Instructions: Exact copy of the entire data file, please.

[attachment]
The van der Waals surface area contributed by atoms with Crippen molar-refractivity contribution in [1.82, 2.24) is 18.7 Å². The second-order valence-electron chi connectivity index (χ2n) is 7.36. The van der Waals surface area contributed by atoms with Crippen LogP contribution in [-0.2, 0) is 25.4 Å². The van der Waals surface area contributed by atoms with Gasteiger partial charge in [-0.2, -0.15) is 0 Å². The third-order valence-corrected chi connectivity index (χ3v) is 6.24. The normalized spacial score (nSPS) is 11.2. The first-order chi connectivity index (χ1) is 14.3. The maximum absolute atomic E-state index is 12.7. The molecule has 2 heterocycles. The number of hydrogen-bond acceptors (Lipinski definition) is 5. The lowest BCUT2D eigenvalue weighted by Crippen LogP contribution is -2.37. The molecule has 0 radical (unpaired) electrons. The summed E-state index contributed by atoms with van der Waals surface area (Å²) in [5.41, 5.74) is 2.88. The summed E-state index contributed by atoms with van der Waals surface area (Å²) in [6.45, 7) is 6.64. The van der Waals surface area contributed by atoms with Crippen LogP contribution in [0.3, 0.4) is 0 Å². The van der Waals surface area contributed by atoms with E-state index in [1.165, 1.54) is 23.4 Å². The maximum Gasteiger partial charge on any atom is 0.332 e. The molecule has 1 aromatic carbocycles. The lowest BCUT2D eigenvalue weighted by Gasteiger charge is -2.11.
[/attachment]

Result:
The van der Waals surface area contributed by atoms with Crippen molar-refractivity contribution in [1.82, 2.24) is 18.7 Å². The second-order valence-electron chi connectivity index (χ2n) is 7.36. The van der Waals surface area contributed by atoms with Crippen LogP contribution in [-0.2, 0) is 25.4 Å². The van der Waals surface area contributed by atoms with Gasteiger partial charge in [-0.2, -0.15) is 0 Å². The third-order valence-corrected chi connectivity index (χ3v) is 6.24. The normalized spacial score (nSPS) is 11.2. The first-order chi connectivity index (χ1) is 14.3. The maximum absolute atomic E-state index is 12.7. The molecule has 2 heterocycles. The number of hydrogen-bond acceptors (Lipinski definition) is 5. The lowest BCUT2D eigenvalue weighted by Crippen LogP contribution is -2.37. The molecule has 0 radical (unpaired) electrons. The summed E-state index contributed by atoms with van der Waals surface area (Å²) in [5.41, 5.74) is 2.88. The summed E-state index contributed by atoms with van der Waals surface area (Å²) in [6.45, 7) is 6.64. The van der Waals surface area contributed by atoms with Crippen LogP contribution in [0.3, 0.4) is 0 Å². The van der Waals surface area contributed by atoms with E-state index in [1.165, 1.54) is 23.4 Å². The maximum Gasteiger partial charge on any atom is 0.332 e. The molecule has 1 aromatic carbocycles. The lowest BCUT2D eigenvalue weighted by Gasteiger charge is -2.11.